This project seeks to collect all of the Jewish families from the town of Roudnice nad Labem (Raudnitz an der Elbe) in Bohemia, Czech Republic.
Roudnice nad Labem is a town on the left bank of the Elbe River. It has a population of approximately 13 500 and covers an area of 16,67 km². The town is situated near the site of Říp, notable for its connection with the legend of Praotec Čech. Source: Wikipedia November 6, 2016.
From the International Jewish Cemetery Project:
"Roudnice nad Labem is a small town on the river Labe with about 13 500 inhabitants on its 16.67 km². The town is situated near the famous hill Říp and one of the oldest Czech towns. The original name Rúdnik / Rúdnica was given to it because of the red colored water spring in this area. The first written documentation dates from 1167 and 1176. The bridge over the river Labe was the third oldest bridge made of stone in Czech Republic and was the first bridge to connect both banks of the river. The entirely stone Baroque castle dominates Roudnice nad Labem and was the property of Lobkowicz family town photos.. [February 2009]
CEMETERY: Old Jewish Cemetery epitaphs. Most of the epitaphs look as though they are in Hebrew or YiddishGabriel Deutsch, 1816-2/10/1894___ZieroleEva Ross or RosslGottlieb Brode emetery photos The Jewish cemetery in Roudnice dates back into the Middle Ages.The first site occupied by local Jews was south of the chateau in an area known as the Horse Market. The first Jewish cemetery was located there.Building the Capucin monastery at the beginning of the 17th century led to the forced removal of the Jewish residents, who were re-settled beyond the “Hassa Gate” on the site of what are now Třebízského Street and Havlíčkova Street. In addition to houses, a synagogue [photos], school and spital [?] were built here, and a new cemetery was established with Renaissance, Baroque, and Neo-Classical headstones.At the same time, several gravestones from the cemetery near chateau were also brought there.
During the communist regime, ownership of the synagogue was appropriated by the Czech state and rebuilt completely in the 1950's so none of the original architectural elements were preserved. A new ceiling was built in the main sanctuary, and none of the original components or design elements were retained, nor were the furnishings and hardware. All windows, doors and even the facade were replaced or rebuilt. Only in one small section can any of the original facade decoration be seen. In 1998, ownership of the property was returned to the Jewish community of Usti nad Labem. The buildings have been unoccupied since 1991. The condition has deteriorated steadily and was worsened by the devastating floods of August, 2002. The Jewish community of Usti nad Labem tried unsuccessfully for years to find someone to rent the building and partner in its repairs. The estimated cost of repairing the building was $660,000. The building was sold for $30,000. Most of the proceeds will go toward the restoration of the Jewish Town Hall in Usti nad Labem, and approximately $6,000 will be given to the Federation toward its ongoing effort to save the new Jewish cemetery of Roudnice nad Labem.Any individuals or groups interested in sponsoring a commemorative plaque to be placed at the site may e-mail: email@example.com to make arrangements to save the new Jewish cemetery of Roudnice nad Labem. A detailed memorial is planned at the site when restoration is complete. While the synagogue cannot be restored, the cemetery can. Scroll down to see photos of the New Cemetery: The new Jewish cemetery in June 2002 after an initial clean up by the Federation of Jewish Communities which removed extensive debris and garbage from the site; The only surviving photo of the Ceremonial Hall. The original plans for the building's construction have been preserved.; and The Ceremonial Hall shell in June 2002 before repairs were made to prevent the collapse of the surviving structure. more cemetery photos [January 2009] ROUDNICE NAD LABEM: (I) US Commission No. CZCE000308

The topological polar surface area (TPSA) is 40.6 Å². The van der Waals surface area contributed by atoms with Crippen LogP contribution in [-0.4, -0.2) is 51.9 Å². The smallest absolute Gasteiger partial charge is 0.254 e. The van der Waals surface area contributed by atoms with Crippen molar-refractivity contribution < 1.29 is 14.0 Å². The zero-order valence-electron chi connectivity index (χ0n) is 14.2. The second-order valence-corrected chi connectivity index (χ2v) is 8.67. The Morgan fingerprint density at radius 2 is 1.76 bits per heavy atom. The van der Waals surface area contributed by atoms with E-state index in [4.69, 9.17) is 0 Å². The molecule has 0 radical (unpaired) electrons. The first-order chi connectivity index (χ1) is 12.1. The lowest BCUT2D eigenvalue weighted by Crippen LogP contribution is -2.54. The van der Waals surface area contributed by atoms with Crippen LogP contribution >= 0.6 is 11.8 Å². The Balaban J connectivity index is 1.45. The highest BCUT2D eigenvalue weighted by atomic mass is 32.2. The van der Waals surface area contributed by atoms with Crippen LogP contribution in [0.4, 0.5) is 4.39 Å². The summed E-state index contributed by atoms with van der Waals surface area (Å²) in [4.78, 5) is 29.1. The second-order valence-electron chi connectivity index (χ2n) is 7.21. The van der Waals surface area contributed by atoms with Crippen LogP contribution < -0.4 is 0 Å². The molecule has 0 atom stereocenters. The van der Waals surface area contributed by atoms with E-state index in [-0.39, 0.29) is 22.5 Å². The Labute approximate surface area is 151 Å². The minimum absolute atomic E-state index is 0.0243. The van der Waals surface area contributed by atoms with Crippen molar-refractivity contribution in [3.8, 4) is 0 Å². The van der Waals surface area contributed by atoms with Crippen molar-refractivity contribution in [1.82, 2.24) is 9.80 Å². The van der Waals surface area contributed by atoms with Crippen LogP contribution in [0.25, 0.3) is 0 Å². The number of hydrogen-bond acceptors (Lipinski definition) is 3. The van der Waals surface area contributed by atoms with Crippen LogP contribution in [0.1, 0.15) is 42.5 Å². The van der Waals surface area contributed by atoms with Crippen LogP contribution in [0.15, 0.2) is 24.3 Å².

Alternate name: Raudnitz a.d. Elbe in German. [Alternate names: Roudnice nad Labem [Cz], Raudnitz an der Elbe [Ger], Roudnice na Labe, Roudnice, Raudnitz] Town is located in Bohemia, Litomerice. at 50°25' N, 14°15' E , 14 km SE of Litomerice, 17 km NW of Melnik, and 25 miles NNW of Praha (Prague). The old cemetery is located 900 meters W of chateau in Trebizskeho St. Present town population is 5,000-25,000 with fewer than 10 Jews. Town: Mayor A. Rous and Vice-mayor Mr. Valek, Mestsky Urad, namesti 1, 413 01 Roudnice nad Labem; tel. 0411/2483. Regional: Okresni Urad-Referat Kultury, Na valech 525/10, 412 01 Litomerice; tel. 0416/2332 or 3371 and Zidovska nabozenksa obec, Moskevska 26, 400 01 Usti nad Labem; tel. 047/227-10 and Pamatkovy ustav, Hradiste 4, 400 01 Usti nad Labem; tel. 047/233-03 or 231-64. Interested: Vlastivedne Muzeum, Mirove namesti 1, 412 01 Litomerice; tel. 0416/2019 and Jewish Congregation: Ms. Jana Wolfova, Zidovska Nabozenska Obec v Praze, Maislova 18, 110 01 Praha 1; tel. 02/231-69-25.